Sacred Heart College is committed to the retention of the values and vision of its foundresses. It is hoped that in the Catholic atmosphere of the College virtue and knowledge, as represented by the V.K. of the College monogram, will become an integral part of each student's life.
The College is dedicated to the Sacred Heart of Jesus. The Sacred Heart symbolises the great love of Christ for his father and for all peoples. The letters S and H on the monogram reminds us of the Christian faith we strive to live out in our community and the shield is symbolic of our efforts to hold onto Christian principles. The palm branches represent the victory over self and the courage we need to uphold our principles. The crown is a reminder of the rewards to be gained by doing good for the sake of goodness itself. It also symbolises Christ's kingship.
Motto: Virtue and Knowledge
Virtue: the 7 virtues are faith, hope and charity, (the “theological virtues”), justice, fortitude, prudence and temperance, (the "cardinal virtues"). These are the virtues that Catholic moral philosophy draws on and we hope staff and students live by.
Knowledge: acquiring knowledge in each of the subjects we teach is our immediate objective, but all round knowledge is our long term goal. Knowledge from a Catholic perspective can be summed up by the 7 gifts of the Holy Spirit: wisdom, understanding, right judgment, courage, knowledge, reverence and fear of the Lord (awe).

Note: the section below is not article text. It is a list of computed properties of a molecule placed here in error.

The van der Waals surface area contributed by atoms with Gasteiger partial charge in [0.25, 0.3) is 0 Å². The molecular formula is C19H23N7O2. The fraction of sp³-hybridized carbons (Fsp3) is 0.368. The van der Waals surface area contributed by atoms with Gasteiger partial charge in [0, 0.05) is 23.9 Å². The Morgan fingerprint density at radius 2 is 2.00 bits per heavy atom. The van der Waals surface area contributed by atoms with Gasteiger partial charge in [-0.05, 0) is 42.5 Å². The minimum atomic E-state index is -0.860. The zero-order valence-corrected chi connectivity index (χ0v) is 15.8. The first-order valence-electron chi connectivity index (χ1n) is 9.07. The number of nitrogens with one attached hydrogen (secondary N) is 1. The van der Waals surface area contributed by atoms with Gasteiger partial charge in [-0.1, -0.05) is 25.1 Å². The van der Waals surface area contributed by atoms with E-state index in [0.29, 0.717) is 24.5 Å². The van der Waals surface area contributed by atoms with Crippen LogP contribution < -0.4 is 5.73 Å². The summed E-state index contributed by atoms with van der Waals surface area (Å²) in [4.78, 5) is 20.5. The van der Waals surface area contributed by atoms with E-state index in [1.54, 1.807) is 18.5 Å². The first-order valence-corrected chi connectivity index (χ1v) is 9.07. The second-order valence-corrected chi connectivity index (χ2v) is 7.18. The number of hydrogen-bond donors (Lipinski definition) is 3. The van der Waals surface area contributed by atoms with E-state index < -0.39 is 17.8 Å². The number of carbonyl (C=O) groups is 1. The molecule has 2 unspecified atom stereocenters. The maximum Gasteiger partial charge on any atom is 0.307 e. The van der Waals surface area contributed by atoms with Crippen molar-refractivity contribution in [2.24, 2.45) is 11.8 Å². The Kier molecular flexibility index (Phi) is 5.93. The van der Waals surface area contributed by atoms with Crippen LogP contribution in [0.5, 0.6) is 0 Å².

Represents Christ's kingship, but also Mary Queen of Heaven (Regina Coeli). It represents eternal life in a realm we cannot comprehend.
The Laurel leaves
These represent “success”. This could come in many forms – sporting, academic, cultural, spiritual, or even personal growth.
The Sacred Heart
The essence of Jesus: his love, his suffering, his generosity. It represents his death and passion and indirectly the institution of the Eucharist: the great meal and "Thank you" gift we share together.
The scarlet of martyrdom, the colour of the Sacred Heart of Jesus, the blood of martyrdom and the fire of Pentecost when the gift of the Holy Spirit was given to us.
Symbol of purity “Wash me and I shall be whiter than snow” (Psalm 51 – 7). It represents holiness, joy and love. It also represents Hine purotu – Our Lady, the Mother of God.
It symbolises mourning and brings to mind the death of Jesus but it also represents the ashes we wear on Ash Wednesday that represent a new beginning for us in Lent as we “return to the gospels.” It also represents mother earth.
Whero, Ma, Pango: The colours of strength for the Māori people.
King Tawhiao once said that three colours pass through the eye of the needle – black, white and red. Kotahi te kōhao o te ngira e kuhuna ai te miro ma, te miro pango, me to miro whero. It was a prophetic statement about education and “Kotahitanga” or togetherness. It can be interpreted as being about achieving goals through a unity of purpose. It is also an eloquent plea for harmony and understanding. You can also interpret it as meaning that we need unity but with room for diversity as well. It alludes to the strength of the woven tukutuku. Individual threads are weak but woven together they have strength. (A precis from L.A. Prendergast, February 2013.)